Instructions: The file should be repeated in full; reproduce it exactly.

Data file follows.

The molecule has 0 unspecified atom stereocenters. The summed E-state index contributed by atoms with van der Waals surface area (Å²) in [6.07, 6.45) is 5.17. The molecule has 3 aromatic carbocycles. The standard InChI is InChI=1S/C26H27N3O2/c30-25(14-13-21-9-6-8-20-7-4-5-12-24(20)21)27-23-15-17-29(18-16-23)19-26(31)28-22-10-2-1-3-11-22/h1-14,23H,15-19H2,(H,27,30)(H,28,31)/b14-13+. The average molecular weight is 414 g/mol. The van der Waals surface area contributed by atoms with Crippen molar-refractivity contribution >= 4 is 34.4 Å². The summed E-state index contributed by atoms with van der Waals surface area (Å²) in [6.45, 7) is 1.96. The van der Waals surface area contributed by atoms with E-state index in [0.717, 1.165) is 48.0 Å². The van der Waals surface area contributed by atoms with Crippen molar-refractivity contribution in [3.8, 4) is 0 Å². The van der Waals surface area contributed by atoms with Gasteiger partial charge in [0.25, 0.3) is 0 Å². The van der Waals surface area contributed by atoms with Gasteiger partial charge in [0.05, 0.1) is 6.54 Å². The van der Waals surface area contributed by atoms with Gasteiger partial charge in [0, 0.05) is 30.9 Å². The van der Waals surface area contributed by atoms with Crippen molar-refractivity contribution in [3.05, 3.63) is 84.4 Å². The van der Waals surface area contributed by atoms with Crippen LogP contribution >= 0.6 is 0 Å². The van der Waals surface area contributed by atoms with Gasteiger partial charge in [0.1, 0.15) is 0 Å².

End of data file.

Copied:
The molecule has 0 unspecified atom stereocenters. The summed E-state index contributed by atoms with van der Waals surface area (Å²) in [6.07, 6.45) is 5.17. The molecule has 3 aromatic carbocycles. The standard InChI is InChI=1S/C26H27N3O2/c30-25(14-13-21-9-6-8-20-7-4-5-12-24(20)21)27-23-15-17-29(18-16-23)19-26(31)28-22-10-2-1-3-11-22/h1-14,23H,15-19H2,(H,27,30)(H,28,31)/b14-13+. The average molecular weight is 414 g/mol. The van der Waals surface area contributed by atoms with Crippen molar-refractivity contribution >= 4 is 34.4 Å². The summed E-state index contributed by atoms with van der Waals surface area (Å²) in [6.45, 7) is 1.96. The van der Waals surface area contributed by atoms with E-state index in [0.717, 1.165) is 48.0 Å². The van der Waals surface area contributed by atoms with Crippen molar-refractivity contribution in [3.8, 4) is 0 Å². The van der Waals surface area contributed by atoms with Gasteiger partial charge in [0.25, 0.3) is 0 Å². The van der Waals surface area contributed by atoms with Gasteiger partial charge in [0.05, 0.1) is 6.54 Å². The van der Waals surface area contributed by atoms with Gasteiger partial charge in [0, 0.05) is 30.9 Å². The van der Waals surface area contributed by atoms with Crippen molar-refractivity contribution in [3.05, 3.63) is 84.4 Å². The van der Waals surface area contributed by atoms with Crippen LogP contribution >= 0.6 is 0 Å². The van der Waals surface area contributed by atoms with Gasteiger partial charge in [0.1, 0.15) is 0 Å².